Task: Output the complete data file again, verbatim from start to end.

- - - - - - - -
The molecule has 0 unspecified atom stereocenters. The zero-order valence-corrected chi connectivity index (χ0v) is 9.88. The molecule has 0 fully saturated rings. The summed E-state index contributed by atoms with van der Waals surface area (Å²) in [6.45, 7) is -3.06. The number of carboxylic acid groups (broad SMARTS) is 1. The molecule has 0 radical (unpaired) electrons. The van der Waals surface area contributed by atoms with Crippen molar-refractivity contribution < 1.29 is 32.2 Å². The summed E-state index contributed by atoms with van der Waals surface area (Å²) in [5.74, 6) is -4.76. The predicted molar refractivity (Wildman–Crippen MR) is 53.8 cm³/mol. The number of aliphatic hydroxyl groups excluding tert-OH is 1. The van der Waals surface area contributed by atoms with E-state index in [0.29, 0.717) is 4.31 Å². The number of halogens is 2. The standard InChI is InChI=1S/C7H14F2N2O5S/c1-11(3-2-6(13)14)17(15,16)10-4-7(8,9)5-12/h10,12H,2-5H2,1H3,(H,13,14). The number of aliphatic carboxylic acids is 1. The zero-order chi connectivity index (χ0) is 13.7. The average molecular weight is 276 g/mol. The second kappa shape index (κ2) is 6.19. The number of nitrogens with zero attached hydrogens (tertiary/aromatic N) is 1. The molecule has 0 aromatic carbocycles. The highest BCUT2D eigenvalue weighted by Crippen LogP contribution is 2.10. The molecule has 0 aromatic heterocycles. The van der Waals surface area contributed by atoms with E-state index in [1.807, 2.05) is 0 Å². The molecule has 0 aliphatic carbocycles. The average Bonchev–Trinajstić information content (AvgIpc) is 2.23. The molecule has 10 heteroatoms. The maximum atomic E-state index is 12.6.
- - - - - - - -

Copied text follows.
The molecule has 0 unspecified atom stereocenters. The zero-order valence-corrected chi connectivity index (χ0v) is 9.88. The molecule has 0 fully saturated rings. The summed E-state index contributed by atoms with van der Waals surface area (Å²) in [6.45, 7) is -3.06. The number of carboxylic acid groups (broad SMARTS) is 1. The molecule has 0 radical (unpaired) electrons. The van der Waals surface area contributed by atoms with Crippen molar-refractivity contribution < 1.29 is 32.2 Å². The summed E-state index contributed by atoms with van der Waals surface area (Å²) in [5.74, 6) is -4.76. The predicted molar refractivity (Wildman–Crippen MR) is 53.8 cm³/mol. The number of aliphatic hydroxyl groups excluding tert-OH is 1. The van der Waals surface area contributed by atoms with E-state index in [0.29, 0.717) is 4.31 Å². The number of halogens is 2. The standard InChI is InChI=1S/C7H14F2N2O5S/c1-11(3-2-6(13)14)17(15,16)10-4-7(8,9)5-12/h10,12H,2-5H2,1H3,(H,13,14). The number of aliphatic carboxylic acids is 1. The zero-order chi connectivity index (χ0) is 13.7. The average molecular weight is 276 g/mol. The second kappa shape index (κ2) is 6.19. The number of nitrogens with zero attached hydrogens (tertiary/aromatic N) is 1. The molecule has 0 aromatic carbocycles. The highest BCUT2D eigenvalue weighted by Crippen LogP contribution is 2.10. The molecule has 0 aromatic heterocycles. The van der Waals surface area contributed by atoms with E-state index in [1.807, 2.05) is 0 Å². The molecule has 0 aliphatic carbocycles. The average Bonchev–Trinajstić information content (AvgIpc) is 2.23. The molecule has 10 heteroatoms. The maximum atomic E-state index is 12.6.